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The need for balanced seal population management, new Matis report on nordic seal populations


Matis has published a detailed report as part of the Nordic networking initiative, Nordic Seals, funded by the Nordic Council of Ministers Working Group for Fisheries (AG Fisk). This project aims to collect, analyze, and disseminate data on seal populations in the North Atlantic, Arctic, and adjacent waters, focusing on their environmental, social, and economic impacts. You can read the full report here

Key Highlights of the Report

  1. Controversy Over Seal Population Expansion:
    • The growth of several seal populations in these regions has sparked debate among fishermen and other stakeholders in the seafood value chain.
    • Fishermen argue that seals negatively impact commercial fish stocks, catches, product quality, and the economic viability of fisheries.
    • Scientists and conservationists emphasize the need for a better understanding of seals’ ecological roles. While seals do consume commercial fish species, the effects on fish size, prey population age distribution, and overall stock size are not fully understood.
  2. Historical and Current Threats to Seal Populations:
    • Some seal populations continue to be affected by historical hunting, requiring informed management decisions.
    • Bycatch is a significant threat to seal populations in many regions, needing urgent attention.
    • The report documents the ecological and economic impacts of seal-induced damage to fishing gear and fish farms, though precise quantifications are still lacking.
  3. Seal Biomass Consumption:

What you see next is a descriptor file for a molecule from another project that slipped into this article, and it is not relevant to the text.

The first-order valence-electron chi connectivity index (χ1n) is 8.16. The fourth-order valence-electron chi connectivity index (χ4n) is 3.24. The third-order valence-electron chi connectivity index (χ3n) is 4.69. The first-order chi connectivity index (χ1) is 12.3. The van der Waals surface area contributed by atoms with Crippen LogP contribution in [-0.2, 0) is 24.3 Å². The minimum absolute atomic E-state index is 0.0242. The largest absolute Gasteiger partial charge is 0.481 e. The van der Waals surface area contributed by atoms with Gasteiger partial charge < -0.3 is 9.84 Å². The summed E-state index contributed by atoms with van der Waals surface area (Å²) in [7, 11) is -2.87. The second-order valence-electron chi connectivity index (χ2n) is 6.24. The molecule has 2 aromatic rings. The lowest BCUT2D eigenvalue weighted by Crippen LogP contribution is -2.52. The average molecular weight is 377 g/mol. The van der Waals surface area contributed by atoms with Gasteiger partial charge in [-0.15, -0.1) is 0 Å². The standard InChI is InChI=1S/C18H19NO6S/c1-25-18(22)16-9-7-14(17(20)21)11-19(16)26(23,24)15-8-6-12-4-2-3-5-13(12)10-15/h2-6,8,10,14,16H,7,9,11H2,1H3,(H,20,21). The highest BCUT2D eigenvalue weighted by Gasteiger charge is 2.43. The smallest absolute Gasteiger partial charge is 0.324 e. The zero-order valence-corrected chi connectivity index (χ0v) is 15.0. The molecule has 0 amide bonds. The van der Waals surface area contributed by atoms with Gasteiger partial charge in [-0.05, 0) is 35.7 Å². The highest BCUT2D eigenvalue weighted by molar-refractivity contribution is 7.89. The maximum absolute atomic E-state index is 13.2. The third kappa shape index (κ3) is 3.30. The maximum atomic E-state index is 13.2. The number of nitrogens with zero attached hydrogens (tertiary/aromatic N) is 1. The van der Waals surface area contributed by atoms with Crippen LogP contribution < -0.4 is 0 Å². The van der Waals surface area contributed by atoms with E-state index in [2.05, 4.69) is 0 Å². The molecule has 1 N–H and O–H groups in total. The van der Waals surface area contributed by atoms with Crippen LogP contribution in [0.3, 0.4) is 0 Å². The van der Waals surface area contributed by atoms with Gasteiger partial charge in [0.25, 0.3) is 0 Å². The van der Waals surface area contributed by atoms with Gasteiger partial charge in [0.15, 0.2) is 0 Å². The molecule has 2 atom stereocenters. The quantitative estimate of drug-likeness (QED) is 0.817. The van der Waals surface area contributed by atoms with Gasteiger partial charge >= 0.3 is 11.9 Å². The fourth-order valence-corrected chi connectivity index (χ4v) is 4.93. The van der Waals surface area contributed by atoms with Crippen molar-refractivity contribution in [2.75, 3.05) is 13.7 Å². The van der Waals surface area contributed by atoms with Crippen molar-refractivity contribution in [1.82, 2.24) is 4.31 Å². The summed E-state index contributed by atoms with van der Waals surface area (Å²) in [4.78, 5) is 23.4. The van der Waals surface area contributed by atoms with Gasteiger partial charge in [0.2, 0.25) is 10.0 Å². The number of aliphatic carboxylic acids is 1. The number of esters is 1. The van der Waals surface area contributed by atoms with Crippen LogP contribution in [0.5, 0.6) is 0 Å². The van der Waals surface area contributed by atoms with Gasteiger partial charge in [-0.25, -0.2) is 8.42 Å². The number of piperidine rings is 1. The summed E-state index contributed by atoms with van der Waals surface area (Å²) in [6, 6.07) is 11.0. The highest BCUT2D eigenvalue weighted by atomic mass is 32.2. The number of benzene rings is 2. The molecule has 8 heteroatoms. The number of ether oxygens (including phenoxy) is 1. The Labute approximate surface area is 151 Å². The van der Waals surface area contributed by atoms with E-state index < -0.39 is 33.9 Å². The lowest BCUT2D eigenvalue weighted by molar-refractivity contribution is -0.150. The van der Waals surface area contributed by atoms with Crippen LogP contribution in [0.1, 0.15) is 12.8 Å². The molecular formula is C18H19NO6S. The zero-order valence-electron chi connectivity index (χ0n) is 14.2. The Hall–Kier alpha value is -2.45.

• Preliminary calculations indicate that certain seal species in the North Atlantic and adjacent waters require a daily consumption of prey biomass equivalent to 4-6% of their body weight.
    • With an estimated population of 14 million seals in the North Atlantic, their annual biomass consumption could reach up to 36 million tonnes.
    • In comparison, human fishing activities in the North Atlantic zone account for an estimated annual removal of 10 million tonnes of fish, according to the FAO.

Conclusion: The Need for Balanced Seal Population Management

The report concludes that a balanced approach to seal population management is crucial. Achieving this balance necessitates a deeper understanding of seals’ ecological impacts and their role in the marine ecosystem. By addressing knowledge gaps and fostering collaboration among stakeholders, it is possible to develop strategies that protect both the ecological integrity and economic viability of the North Atlantic, Arctic, and adjacent waters.

Read the full report here to explore more about the Nordic Seals project and its findings.